MILWAUKEE (LifeSiteNews) — Archbishop Jerome Listecki of Milwaukee, Wisconsin, stripped a priest of his faculties to hear confessions after the priest publicly endorsed a bill that would force Catholic clergy to break the seal of confession.
In a statement issued March 22, the archbishop stated, “Sadly, I have learned that Father James Connell, a priest of the Archdiocese of Milwaukee who is now retired from active ministry, has continued to disseminate false information about the sacramental seal of confession. He has publicly advocated for the removal of the legal protection of the confessional seal, suggesting there are situations where it is permissible to violate it.”
Connell had published an op-ed in USA Today titled, “Why Delaware’s clergy-penitent privilege law should be repealed.” In the essay he argued that “all people in Delaware should support the proposed HB 74 that would repeal the Delaware clergy-penitent privilege statute.”
Claiming that the seal of silence for the Catholic sacrament of confession is a shelter for abusers, endangers victims, and is rooted in an absence of truth, the priest stated that “no valid freedom of religion argument rooted in the absence of truth can provide a moral justification for sheltering perpetrators of abuse or neglect of children from their deserved punishment, while also endangering potential victims.”
He went on to endorse government intervention to coerce priests into revealing what is confessed by penitents, saying, “governments should intervene such that, while perhaps frustrating the free exercise of religion for some people, the greater good of protecting children from abuse or neglect would be enhanced for the common good of all people.”
The archbishop denounced the priest’s position and declared the seal of confession absolutely inviolable, admitting of no exception. Reaffirming Church teaching, Listecki unequivocally stated, “Such assertions are gravely contrary to the definitive teachings of the Catholic Church about this sacrament. The Catholic Church firmly declares that the sacramental seal of confession is always, and in every circumstance without exception, completely inviolable. The Archdiocese of Milwaukee fully assents to this fundamental tenet of the Catholic faith.”
Lamenting the disquieting effect caused by the priest’s statements, the archbishop informed the faithful of the diocese that he was stripping Connell of all faculties to hear confessions and grant sacramental absolution, a disciplinary measure that holds even outside the archdiocese.
The archbishop declared, “The false assertions of Father James Connell have caused understandable and widespread unrest among the People of God, causing them to question if the privacy of the confessional can now be violated, by him or any other Catholic priest.”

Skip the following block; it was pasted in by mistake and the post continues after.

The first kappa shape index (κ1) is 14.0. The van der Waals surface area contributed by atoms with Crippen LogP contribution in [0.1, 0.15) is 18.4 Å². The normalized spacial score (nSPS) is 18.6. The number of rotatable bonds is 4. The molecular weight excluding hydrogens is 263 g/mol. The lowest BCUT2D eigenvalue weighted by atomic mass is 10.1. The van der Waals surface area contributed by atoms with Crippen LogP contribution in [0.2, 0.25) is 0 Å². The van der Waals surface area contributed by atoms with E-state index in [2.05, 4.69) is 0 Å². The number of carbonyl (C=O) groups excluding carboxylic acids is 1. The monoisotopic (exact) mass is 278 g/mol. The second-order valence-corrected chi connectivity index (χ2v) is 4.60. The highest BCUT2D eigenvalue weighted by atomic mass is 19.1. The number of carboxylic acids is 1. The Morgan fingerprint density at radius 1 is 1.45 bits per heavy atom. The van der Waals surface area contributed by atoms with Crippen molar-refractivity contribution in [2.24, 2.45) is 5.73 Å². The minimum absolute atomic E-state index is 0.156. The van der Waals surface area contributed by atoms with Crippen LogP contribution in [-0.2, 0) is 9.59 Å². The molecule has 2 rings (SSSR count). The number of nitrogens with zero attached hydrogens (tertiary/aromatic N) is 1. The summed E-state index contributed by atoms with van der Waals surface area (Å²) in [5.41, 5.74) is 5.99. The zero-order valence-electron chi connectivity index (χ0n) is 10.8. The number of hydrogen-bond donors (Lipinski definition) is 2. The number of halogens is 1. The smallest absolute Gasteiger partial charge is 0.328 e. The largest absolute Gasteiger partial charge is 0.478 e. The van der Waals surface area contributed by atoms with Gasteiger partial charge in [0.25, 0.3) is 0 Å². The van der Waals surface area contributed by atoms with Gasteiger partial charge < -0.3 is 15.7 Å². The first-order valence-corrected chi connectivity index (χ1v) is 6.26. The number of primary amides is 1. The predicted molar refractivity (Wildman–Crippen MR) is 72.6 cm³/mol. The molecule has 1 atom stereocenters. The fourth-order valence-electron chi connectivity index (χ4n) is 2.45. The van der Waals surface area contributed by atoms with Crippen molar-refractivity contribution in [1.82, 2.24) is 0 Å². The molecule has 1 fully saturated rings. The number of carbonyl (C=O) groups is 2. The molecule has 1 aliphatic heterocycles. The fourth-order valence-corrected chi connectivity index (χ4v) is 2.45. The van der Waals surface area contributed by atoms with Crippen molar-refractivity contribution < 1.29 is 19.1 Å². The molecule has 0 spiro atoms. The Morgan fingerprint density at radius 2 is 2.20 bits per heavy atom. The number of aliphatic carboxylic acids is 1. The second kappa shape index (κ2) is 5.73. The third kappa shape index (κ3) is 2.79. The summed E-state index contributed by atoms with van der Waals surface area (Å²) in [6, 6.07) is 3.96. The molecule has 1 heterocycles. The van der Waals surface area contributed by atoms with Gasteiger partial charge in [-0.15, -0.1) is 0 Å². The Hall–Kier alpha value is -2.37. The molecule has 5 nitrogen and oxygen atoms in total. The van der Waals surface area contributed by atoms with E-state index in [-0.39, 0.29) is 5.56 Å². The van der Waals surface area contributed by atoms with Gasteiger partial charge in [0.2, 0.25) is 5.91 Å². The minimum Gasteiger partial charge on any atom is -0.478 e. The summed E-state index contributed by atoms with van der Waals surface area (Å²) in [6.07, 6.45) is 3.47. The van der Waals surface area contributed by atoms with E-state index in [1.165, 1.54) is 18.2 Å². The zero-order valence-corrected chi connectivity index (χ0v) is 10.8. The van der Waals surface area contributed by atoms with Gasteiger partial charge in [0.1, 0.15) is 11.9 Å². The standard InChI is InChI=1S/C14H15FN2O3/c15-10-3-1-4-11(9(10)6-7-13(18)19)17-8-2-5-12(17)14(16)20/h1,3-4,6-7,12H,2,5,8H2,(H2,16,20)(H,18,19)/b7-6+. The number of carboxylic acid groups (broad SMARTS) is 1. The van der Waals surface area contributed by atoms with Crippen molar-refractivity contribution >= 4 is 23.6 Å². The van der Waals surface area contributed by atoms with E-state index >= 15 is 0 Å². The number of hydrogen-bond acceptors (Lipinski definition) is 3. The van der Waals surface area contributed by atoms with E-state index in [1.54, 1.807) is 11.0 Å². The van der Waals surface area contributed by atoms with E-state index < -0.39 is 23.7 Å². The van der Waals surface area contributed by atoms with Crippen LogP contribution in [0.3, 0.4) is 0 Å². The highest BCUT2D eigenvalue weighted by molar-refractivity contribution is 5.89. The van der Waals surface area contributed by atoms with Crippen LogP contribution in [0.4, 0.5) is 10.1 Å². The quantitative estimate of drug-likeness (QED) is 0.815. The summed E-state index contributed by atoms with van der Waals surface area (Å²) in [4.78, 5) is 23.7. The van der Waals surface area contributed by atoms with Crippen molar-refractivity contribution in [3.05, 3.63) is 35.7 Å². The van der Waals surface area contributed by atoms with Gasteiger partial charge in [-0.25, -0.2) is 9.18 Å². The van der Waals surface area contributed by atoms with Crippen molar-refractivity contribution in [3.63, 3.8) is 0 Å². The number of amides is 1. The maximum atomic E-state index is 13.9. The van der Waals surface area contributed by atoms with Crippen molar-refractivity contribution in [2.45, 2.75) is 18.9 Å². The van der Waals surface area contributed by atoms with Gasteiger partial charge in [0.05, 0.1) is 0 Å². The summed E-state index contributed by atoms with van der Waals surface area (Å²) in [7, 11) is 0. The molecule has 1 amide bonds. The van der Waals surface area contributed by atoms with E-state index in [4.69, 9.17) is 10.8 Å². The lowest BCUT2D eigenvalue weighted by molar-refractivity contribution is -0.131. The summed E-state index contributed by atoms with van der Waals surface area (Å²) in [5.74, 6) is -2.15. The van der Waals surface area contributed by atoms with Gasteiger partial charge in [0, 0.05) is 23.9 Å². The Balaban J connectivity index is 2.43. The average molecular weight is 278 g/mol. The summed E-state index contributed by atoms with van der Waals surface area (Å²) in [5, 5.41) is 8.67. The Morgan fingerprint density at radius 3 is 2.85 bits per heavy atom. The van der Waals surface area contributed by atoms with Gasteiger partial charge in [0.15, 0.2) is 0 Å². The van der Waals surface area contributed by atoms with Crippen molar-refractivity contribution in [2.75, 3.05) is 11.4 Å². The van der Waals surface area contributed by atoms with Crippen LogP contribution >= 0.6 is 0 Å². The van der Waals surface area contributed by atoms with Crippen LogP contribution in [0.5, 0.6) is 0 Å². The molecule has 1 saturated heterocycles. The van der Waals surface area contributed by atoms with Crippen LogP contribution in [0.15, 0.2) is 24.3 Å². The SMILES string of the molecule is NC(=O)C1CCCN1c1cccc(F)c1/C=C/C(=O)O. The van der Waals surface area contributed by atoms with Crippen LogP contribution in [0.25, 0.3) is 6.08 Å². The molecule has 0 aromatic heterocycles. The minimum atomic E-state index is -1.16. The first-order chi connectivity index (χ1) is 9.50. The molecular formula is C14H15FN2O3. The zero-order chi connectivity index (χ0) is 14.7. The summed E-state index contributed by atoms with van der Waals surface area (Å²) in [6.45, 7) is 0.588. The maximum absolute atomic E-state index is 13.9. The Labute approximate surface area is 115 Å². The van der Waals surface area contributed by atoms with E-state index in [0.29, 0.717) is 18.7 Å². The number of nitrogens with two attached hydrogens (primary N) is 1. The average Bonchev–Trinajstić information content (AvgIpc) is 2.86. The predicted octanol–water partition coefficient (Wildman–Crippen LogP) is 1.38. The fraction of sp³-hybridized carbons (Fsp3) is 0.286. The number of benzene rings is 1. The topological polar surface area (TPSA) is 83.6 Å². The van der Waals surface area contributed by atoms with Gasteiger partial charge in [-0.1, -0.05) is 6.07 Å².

“I have informed Father James Connell that effective immediately he is to cease all such erroneous communications that distort the teachings of the Church about the confessional seal. I have also immediately removed the canonical faculties of Father Connell to validly celebrate the Sacrament of Confession and to offer absolution, here in the Archdiocese of Milwaukee and thereby also in the Catholic Church around the world.”
Reaffirming the archdiocese’s commitment to protecting persons from abuse, Listecki said that this nonetheless in no way allows any action, public policy, or legislation that would violate or threaten the seal of silence surrounding the sacrament of confession.
He wrote, “The Archdiocese of Milwaukee remains fully committed to the protection of all people from acts of abuse and neglect. However, our commitment to this protection in no way allows us to endorse or advocate for any practice, policy, or legislative action that would threaten the inviolable nature of the confessional seal, and the clergy-penitent privilege.”
As Lepanto Institute head Michael Hichborn has exposed, this is the third time Connell has publicly advocated for the removal of the legal protection of the seal of confession for Catholic priests and penitents.
Connell first mounted a public attack on the seal of confession in a 2018 op-ed published in the National Catholic Reporter. In the article titled, “Now is the time to modify the Catholic Church’s ‘seal of confession,’” the priest made similar claims to those he published this month, alleging that “sexual abusers go unreported to civil and church authorities” on account of the fact that “Catholic Church law unconditionally forbids any priest from betraying a penitent, for any reason whatsoever.”
Then in May 2019, with shocking gall, the priest sued the states of Wisconsin, Arizona, Arkansas, California, Delaware, Georgia, Maryland, Michigan, Vermont, and Pennsylvania in a bid to get the states to revoke their constitutional and legal protections for the clergy-penitent privilege.
The seal of confession and its legal protection is very much a live issue with three other state legislatures presently debating bills that would remove its privilege under law: Utah, Vermont, and Washington. Several bishops have now publicly defended the inviolability of the confessional seal, and Church history holds up the witness of numerous priests who have suffered martyrdom for their refusal to break the silence of the sacrament.